Part Five: Why is Proposition 13 so Important to so Many Californians with Different Incomes & Property Values?

California Proposition 13

California Proposition 13

It was a decisive majority that voted in California Proposition 13 on June 6, 1978. The joy and relief sweeping through the state, they say, was palpable. You could cut it with a knife. The anxiety over property tax instability and arbitrarily increasing financial demands on property owners had reached a genuine tipping point by that time, and voters knew that a change was needed, and on the horizon. Instability and anxiety was about to be replaced with the ability to avoid property tax reassessment in California… and a host of other tax relief benefits.

With Howard Jarvis and his mega-motivated colleagues leading the charge, this modern day tax revolt was one of the very few in American history that wasn’t a thinly disguised “tax cut” for top conglomerates and the wealthiest Americans, falsely entitled “tax reform”. It was a genuinely revolutionary “tax reform” initiative, passed by nearly 66% of the voting public in California. Beneficiaries and heirs inheriting land and homes, and naturally inheriting property taxes, were now able to keep parents’ property taxes and avoid property tax reassessment in California.  Parent to child transfer of a house and/or land had become legal parent to child exclusion from present day property value assessment, or property tax reassessment. And the numbers added up for home owners all across California.

Both businesses and residents were pleased with the money they would be saving every year. Naturally, the wealthier the property owner the larger the savings by having the ability to avoid property tax reassessment every year, year in, year out. And most likely the stark difference between the savings experienced by families in the six-figure range, for example, and families with homes in the seven-figure range, started the ball rolling on the conspiracy theory that Proposition 13 was all about savings for the rich, and no one else.

Naturally this was, and is, a misrepresentation of the benefits all Californians enjoy from Proposition 13, and Proposition 58, tax relief.  Certainly, the wealthy were saving more, in aggregate numbers, however 2% maximum tax rate forced property taxes become predictable, and manageable, for all Californians who owned their own home. The numbers affected by property tax transfer are simply relative. The rich pay more and save more, while the middle class pays less and therefore saves a little less.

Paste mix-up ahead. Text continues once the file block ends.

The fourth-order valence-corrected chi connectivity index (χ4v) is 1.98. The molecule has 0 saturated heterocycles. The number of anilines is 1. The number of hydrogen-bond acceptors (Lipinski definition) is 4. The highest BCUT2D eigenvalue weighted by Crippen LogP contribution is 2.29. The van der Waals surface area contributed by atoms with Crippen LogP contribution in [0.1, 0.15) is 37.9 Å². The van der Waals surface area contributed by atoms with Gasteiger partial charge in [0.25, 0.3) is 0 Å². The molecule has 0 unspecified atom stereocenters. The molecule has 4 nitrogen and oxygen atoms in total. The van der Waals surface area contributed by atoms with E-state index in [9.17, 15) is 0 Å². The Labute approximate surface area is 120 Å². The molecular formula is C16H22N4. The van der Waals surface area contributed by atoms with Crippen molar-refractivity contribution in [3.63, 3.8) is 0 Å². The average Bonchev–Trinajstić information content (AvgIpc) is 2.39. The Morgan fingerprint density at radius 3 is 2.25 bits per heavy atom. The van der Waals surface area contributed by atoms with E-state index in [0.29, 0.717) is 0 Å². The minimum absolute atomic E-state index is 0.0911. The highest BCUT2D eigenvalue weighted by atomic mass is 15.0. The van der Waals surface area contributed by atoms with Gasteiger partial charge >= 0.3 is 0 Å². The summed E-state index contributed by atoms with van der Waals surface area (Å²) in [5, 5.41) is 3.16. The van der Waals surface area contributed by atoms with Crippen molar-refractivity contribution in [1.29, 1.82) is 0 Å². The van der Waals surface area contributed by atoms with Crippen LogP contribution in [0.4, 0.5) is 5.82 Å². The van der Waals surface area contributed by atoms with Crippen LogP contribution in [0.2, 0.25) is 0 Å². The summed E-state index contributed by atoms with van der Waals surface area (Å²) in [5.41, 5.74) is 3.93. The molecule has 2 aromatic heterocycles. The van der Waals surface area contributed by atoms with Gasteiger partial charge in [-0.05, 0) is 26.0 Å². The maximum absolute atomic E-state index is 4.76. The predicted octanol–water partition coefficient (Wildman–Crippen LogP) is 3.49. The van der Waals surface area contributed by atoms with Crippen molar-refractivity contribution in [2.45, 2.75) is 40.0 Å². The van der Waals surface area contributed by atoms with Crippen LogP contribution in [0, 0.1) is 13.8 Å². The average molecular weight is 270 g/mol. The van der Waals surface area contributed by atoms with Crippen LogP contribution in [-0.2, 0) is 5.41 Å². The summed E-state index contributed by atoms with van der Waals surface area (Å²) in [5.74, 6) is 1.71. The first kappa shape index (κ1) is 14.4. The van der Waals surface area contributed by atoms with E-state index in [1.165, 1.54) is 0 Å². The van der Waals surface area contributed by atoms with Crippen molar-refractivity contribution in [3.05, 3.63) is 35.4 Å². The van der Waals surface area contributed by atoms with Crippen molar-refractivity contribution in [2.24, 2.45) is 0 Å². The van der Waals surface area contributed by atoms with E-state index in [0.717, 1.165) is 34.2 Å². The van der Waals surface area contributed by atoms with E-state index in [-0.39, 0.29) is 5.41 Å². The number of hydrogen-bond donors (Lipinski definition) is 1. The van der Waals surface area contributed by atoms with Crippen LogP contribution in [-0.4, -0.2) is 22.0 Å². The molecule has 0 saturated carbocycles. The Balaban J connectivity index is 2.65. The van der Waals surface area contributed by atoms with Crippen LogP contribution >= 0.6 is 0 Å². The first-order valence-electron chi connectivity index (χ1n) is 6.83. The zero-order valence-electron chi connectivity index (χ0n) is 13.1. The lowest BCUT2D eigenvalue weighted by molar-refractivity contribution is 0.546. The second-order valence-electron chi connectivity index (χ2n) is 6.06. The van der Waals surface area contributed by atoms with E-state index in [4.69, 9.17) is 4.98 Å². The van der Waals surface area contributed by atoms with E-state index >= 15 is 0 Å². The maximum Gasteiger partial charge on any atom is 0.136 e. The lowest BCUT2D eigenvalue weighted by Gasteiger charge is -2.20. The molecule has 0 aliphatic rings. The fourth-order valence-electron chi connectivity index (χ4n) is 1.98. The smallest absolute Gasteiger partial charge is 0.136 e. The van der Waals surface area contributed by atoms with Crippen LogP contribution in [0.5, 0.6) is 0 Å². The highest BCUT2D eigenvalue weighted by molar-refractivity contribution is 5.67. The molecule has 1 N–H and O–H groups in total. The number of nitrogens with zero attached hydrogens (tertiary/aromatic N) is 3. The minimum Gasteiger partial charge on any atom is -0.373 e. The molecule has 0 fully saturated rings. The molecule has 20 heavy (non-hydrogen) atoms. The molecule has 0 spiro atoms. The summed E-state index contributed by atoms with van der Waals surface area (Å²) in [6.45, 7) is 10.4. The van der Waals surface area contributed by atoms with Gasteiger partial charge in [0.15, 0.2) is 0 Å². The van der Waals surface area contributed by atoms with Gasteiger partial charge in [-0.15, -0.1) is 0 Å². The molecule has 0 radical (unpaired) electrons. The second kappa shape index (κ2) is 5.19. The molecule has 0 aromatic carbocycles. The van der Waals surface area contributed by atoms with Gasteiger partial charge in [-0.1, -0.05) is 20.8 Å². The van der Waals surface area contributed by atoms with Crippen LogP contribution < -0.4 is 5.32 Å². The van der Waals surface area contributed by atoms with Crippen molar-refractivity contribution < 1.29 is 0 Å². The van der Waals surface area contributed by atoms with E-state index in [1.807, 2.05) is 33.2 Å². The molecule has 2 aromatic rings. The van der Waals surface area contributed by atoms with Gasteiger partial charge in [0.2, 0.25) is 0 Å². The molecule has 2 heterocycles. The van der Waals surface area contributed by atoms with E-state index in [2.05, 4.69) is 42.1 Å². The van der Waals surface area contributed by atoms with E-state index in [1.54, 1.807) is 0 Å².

Bringing us all the way up into the present, there in now a new threat to Proposition 13, egged on by the same critics that have been spouting false conspiracy theories and rumor campaigns since Prop 13 passed in 1978, and other special interest groups. It is called a “split-roll” property tax initiative, backed by some of the most powerful public employee unions in California, including Service Employees International Union, the California Teachers Assn. and the California Federation of Teachers. And it is now threatening to limit, and destroy, various tax relief benefits for a variety of business owners.

This 2020 ballot initiative has a misleading name, which supporters and critics of Prop 13 call “The California Schools and Local Communities Funding Act of 2020” Better known as the “split-roll tax initiative”, this plan would reassess and wage a tax hike war on all commercial and industrial properties – including retail stores, manufacturing plants, and popular malls all over the state. This so-called split-roll property tax measure would also remove Proposition 13 benefits protecting farmers, and return to the hated, dreaded yearly present-day tax reassessments measured by present-day market value – targeting all agriculture-related facilities.

Supporters of Proposition 13, Proposition 58, involving parent to child property transfer; and Proposition 193, supporting grandparent to grandchild property transfer… are afraid that this new “split-roll” ballot measure is likely to open the door to unwanted special interest backed tax hikes… and create a rather negative slippery slope affect. In other words, people are frightened that once you open the bottle, you can‘t put the genie back in again!  And that all the folks who want property taxes to return to the bad old days will have a foothold again. This is what nearly ¾ of the state does not want.

Most people are hoping the majority of the state will remember the bad old days before the 1978 ballot initiative to cap property tax increases for both residential and business properties began providing the public with a sense of security and consistency, insuring that property owners would not be literally taxed out of their homes and businesses ever again.  Proposition 13 has consistently provided middle class home owners in California, of all ages, with real tax relief. However, it is true  that before this initiative was passed, many elderly and senior Californians that were living on a fixed income were actually pushed out of their homes due to out of control property tax rate hikes. And most people in California are voicing their opinions telling their representatives that they never want to see this type of tragedy ever occurring again in their state.